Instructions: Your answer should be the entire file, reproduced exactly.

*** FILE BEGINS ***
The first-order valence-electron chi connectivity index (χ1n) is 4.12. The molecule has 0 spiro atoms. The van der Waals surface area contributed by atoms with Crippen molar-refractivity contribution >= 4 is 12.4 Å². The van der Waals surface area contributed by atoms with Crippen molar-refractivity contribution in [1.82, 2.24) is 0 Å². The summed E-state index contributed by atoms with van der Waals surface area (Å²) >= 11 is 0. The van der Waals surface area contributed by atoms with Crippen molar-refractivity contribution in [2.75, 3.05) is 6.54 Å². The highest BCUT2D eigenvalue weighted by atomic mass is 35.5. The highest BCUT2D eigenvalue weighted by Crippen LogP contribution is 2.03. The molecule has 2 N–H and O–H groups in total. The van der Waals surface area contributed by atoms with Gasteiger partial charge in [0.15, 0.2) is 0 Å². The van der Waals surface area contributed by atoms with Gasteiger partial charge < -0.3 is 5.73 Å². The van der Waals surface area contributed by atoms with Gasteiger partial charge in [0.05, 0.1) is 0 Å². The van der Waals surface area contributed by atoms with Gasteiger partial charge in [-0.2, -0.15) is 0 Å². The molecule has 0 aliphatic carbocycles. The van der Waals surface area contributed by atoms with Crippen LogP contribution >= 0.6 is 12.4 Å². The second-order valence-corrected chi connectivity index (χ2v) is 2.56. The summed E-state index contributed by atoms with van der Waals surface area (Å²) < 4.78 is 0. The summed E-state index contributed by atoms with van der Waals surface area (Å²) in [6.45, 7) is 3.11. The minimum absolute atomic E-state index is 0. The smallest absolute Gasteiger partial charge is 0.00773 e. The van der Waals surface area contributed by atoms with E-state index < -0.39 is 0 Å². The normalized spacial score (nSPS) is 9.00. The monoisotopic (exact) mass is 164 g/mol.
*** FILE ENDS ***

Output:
The first-order valence-electron chi connectivity index (χ1n) is 4.12. The molecule has 0 spiro atoms. The van der Waals surface area contributed by atoms with Crippen molar-refractivity contribution >= 4 is 12.4 Å². The van der Waals surface area contributed by atoms with Crippen molar-refractivity contribution in [1.82, 2.24) is 0 Å². The summed E-state index contributed by atoms with van der Waals surface area (Å²) >= 11 is 0. The van der Waals surface area contributed by atoms with Crippen molar-refractivity contribution in [2.75, 3.05) is 6.54 Å². The highest BCUT2D eigenvalue weighted by atomic mass is 35.5. The highest BCUT2D eigenvalue weighted by Crippen LogP contribution is 2.03. The molecule has 2 N–H and O–H groups in total. The van der Waals surface area contributed by atoms with Gasteiger partial charge in [0.15, 0.2) is 0 Å². The van der Waals surface area contributed by atoms with Gasteiger partial charge < -0.3 is 5.73 Å². The van der Waals surface area contributed by atoms with Gasteiger partial charge in [0.05, 0.1) is 0 Å². The van der Waals surface area contributed by atoms with Gasteiger partial charge in [-0.2, -0.15) is 0 Å². The molecule has 0 aliphatic carbocycles. The van der Waals surface area contributed by atoms with Crippen LogP contribution >= 0.6 is 12.4 Å². The second-order valence-corrected chi connectivity index (χ2v) is 2.56. The summed E-state index contributed by atoms with van der Waals surface area (Å²) < 4.78 is 0. The summed E-state index contributed by atoms with van der Waals surface area (Å²) in [6.45, 7) is 3.11. The minimum absolute atomic E-state index is 0. The smallest absolute Gasteiger partial charge is 0.00773 e. The van der Waals surface area contributed by atoms with E-state index < -0.39 is 0 Å². The normalized spacial score (nSPS) is 9.00. The monoisotopic (exact) mass is 164 g/mol.